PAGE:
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Dermaquest Glyco Creamy Cleanser 15%

Is a Solution for:
Dull Skin, Oily Skin
Reviewed by Claire January 27, 2009 5 Comments
Dermaquest Skin Therapy Glyco Creamy Cleanser Age Management ($33, 8 fl. oz.).

Yes, there are a few ingredients to dislike in this formula. But I can't help it. I like what I'm seeing in the mirror. And despite the transient, tingling pain that this 15% glycolic acid formula brings about (about the highest you can get for an at-home treatment), I find it endurable and without any after-irritation... even for my sensitive skin.

Most impressive for me is the miraculous smoothing and dissolving of the congested pores around my chin. But that's not all it does.

In addition to being deeply cleansing and exfoliating, topical application of glycolic acid (GA) has been shown to be an effective anti-ager: reversing sun damage (such as mottled pigmentation), stimulating collagen & elastin production, quickening cell turnover, increasing skin's thickness & firmness, and smoothing rough and wrinkled skin. (For more, check out "What is it? Glycolic acid.")

Dermaquest ups the AHA ante by including lactic acid (LA) high up on the list. Unlike GA, LA's forte is more about anti-dryness than anti-aging, but it makes sense here because aged skin is per usual dry skin. And please remember, as is the case with all AHAs, it's necessary to practice good sun protection measures (such as applying sunscreen daily) since these ingredients up your skin's photosensitizing activity.

Unfortunately, there are some potential irritants in this formula that may cause trouble for your skin. I, for one, have not experienced anything, however. Still, I think it's important that I point these out:

ammonium hydroxide. Ammonium hydroxide is a common Ph balancer in skin peels that can cause irritation to the eyes and mucous membranes. What's more, even at diluted concentrations it has been shown to be highly toxic to aquatic animals, and for this reason is classified as dangerous to the environment.

phenoxyethanol and caprylyl glycol. Regular readers at TIA know how we feel about the preservative phenoxyethanol. According to the FDA, it can depress the central nervous system and may cause vomiting and diarrhea.” However, we must admit that preservatives such as this (and caprylyl glycol) may be a necessary evil, a needed presence to keep other nasties at bay.

PEG-60 almond glycerides. Like with most PEGs, which enhance a formula's skin penetration effects, the main concerns really are about contamination. According to a report in the International Journal of Toxicology by the Cosmetic Ingredient Review (CIR) committee, impurities found in various PEG compounds include ethylene oxide; 1,4-dioxane; polycyclic aromatic compounds; and heavy metals such as lead, iron, cobalt, nickel, cadmium, and arsenic. Many of these impurities are linked to cancer.

However, responsible manufacturers do make efforts to remove these impurities, however. So just make sure that your PEGs are coming from a respected brand.

Dermaquest does make amends to any possible assaults on your skin by adding a bevy of soothing ingredients to its lineup. To begin with, there's DI-PPG-2-myreth-10-adipate, or, DMA, which has been shown to reduce irritation and inflammation caused by cosmetic products.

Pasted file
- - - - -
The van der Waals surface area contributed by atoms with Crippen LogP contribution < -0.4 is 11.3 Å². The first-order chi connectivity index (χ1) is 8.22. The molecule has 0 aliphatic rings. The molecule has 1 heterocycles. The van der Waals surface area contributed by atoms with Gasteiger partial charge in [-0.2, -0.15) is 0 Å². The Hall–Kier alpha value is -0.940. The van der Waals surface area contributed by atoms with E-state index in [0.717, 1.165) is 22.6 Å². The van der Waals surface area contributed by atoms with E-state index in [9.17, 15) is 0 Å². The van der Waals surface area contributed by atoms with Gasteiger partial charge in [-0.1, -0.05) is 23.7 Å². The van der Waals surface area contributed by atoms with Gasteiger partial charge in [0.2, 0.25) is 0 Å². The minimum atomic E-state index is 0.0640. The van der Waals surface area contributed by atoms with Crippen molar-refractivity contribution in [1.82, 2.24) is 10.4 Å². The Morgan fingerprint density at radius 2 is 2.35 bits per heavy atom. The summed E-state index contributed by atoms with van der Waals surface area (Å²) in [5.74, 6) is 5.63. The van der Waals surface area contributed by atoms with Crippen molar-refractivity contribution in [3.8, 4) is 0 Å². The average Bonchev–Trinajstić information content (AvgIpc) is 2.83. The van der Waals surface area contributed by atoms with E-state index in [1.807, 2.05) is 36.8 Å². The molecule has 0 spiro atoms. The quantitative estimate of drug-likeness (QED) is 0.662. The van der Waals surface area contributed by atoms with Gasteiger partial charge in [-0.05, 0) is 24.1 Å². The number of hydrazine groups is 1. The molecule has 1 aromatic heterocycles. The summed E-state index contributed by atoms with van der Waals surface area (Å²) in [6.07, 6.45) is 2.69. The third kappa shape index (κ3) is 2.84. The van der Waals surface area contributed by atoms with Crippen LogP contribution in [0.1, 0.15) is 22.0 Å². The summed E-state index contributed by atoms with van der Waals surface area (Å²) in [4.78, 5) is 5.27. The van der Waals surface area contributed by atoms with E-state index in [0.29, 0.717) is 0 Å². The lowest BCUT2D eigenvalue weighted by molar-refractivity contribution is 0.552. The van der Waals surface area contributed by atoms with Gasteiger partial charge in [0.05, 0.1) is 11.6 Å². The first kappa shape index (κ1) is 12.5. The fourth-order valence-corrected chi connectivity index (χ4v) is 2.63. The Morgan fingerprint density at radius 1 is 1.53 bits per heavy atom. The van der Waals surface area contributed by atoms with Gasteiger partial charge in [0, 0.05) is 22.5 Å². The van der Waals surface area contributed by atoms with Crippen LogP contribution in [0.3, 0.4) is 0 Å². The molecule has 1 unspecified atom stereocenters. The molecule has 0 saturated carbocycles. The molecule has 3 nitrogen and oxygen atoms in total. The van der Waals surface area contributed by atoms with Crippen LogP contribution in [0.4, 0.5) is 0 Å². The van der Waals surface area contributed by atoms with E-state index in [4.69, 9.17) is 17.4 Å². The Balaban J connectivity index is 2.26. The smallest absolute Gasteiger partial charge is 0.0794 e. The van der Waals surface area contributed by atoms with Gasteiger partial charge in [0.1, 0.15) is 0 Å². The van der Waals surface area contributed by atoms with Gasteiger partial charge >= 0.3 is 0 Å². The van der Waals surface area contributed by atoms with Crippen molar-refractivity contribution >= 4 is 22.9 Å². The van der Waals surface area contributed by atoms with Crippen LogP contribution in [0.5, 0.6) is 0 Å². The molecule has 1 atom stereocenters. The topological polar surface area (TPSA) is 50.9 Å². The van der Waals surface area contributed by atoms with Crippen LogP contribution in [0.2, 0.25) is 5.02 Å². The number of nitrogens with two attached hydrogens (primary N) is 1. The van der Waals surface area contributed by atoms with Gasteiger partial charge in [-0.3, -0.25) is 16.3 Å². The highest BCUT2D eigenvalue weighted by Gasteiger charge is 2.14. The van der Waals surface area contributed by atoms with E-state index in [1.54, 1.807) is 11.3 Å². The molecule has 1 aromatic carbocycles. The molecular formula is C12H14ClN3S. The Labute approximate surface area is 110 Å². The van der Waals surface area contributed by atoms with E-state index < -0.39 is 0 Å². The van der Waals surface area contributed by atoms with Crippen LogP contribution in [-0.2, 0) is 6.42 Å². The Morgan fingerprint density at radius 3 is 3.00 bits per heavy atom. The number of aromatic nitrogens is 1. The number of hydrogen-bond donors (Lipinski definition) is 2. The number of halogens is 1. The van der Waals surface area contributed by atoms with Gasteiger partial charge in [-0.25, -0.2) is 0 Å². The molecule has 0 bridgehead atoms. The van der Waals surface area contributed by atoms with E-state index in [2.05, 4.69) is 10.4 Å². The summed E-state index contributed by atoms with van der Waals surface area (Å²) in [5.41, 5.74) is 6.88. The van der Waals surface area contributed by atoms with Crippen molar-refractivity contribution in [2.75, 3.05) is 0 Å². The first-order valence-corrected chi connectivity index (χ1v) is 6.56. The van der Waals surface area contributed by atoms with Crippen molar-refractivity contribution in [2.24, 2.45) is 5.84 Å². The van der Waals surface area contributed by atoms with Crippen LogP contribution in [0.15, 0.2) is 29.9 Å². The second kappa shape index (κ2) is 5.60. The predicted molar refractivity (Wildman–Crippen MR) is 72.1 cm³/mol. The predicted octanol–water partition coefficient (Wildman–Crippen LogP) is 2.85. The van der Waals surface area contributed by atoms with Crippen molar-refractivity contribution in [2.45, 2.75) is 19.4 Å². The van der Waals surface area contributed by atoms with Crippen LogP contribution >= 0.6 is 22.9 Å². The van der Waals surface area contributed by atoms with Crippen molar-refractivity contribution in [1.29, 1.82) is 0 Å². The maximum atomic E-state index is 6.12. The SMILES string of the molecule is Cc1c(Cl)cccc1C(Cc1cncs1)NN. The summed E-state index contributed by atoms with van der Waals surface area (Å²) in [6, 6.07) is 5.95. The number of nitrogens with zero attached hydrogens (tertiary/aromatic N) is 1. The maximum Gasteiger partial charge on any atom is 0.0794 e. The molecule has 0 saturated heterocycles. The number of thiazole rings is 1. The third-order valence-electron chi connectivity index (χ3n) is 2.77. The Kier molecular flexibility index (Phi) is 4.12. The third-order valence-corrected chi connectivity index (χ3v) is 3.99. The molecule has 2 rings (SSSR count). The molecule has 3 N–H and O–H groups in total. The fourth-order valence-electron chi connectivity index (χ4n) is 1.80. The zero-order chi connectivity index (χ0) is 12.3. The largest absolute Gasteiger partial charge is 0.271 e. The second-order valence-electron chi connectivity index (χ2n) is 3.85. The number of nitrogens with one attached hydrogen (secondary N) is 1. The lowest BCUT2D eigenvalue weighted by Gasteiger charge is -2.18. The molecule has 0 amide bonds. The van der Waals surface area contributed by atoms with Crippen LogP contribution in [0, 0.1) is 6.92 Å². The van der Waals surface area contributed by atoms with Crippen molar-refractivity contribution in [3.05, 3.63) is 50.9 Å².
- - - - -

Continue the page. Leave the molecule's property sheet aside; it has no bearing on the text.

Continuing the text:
On a less synthetic note, there's also saponaria officinalis extract, of which research shows it to have good antiviral and antibacterial properties; and then there's plantago lanceolata leaf extract, aka the English plantain, which contains a natural, healing epidermal growth factor plus astringing qualities.

I don't know if that's enough good to balance out the bad, but I must say that I'm going to continue using it.  I just like the way it makes my skin look and feel, and I reckon you would as well.  Tis a pity I can't give it a full recommendation though, there's just too many nasties in here.

Ingredients:

Water (aqua), glycolic acid, sorbitol, cetyl alcohol, stearyl alcohol, ammonium laureth sulfate, latic acid, ammonuim hydroxide, caprylyl glycol, saponaria officinalis extract, quillaja saponaria bark extract, camellia sinensis (green tea) leaf extract, plantago lanceolata leaf extract, PEG-7 glyceryl cocoate, phenoxyethanol, Di-PPG-2-myreth-10-adipate, PEG-60 almond glycerides, lavendula angustifolia (lavender) floral water.
  • February 28, 2016

    by Anna


    Pls don't try this I recommend by specialists skincare where I suppose to have my peel by suggested I prepare my skin for 2 months by using dermaquest products turn out is burn and peel my skin and left my skin scar and black make all over my face really disappointed with suggestions and products I'm now looking very bad I can say ugly as my skin before have no acne and scar just abit of brown line under my eyes which happen after birth to my son .

  • March 16, 2009

    by annie

    Does your face peel at all after using this product? Is it similar to an at-home chemical peel?

  • January 27, 2009

    by Niall

    I did in fact try the 25% formula. It stung a little, but was in fact quite fantastic. I can't imagine using the 50% formula though, unless I was trying to get rid of a second head growing out of my abdomen.

  • January 27, 2009

    by claire

    That's interesting, usually formulas at that level are reserved for in-spa use only because of their strength. I can't even imagine what the burn feels like at 50%!!! Have you used them Niall?

  • January 27, 2009

    by Niall

    Are you sure 15% is the highest concentration of glycolic acid you can get in an over-the-counter product? Natura Bisse sells both at 25% glycolic serum and a 50% glycolic serum, both over the counter.

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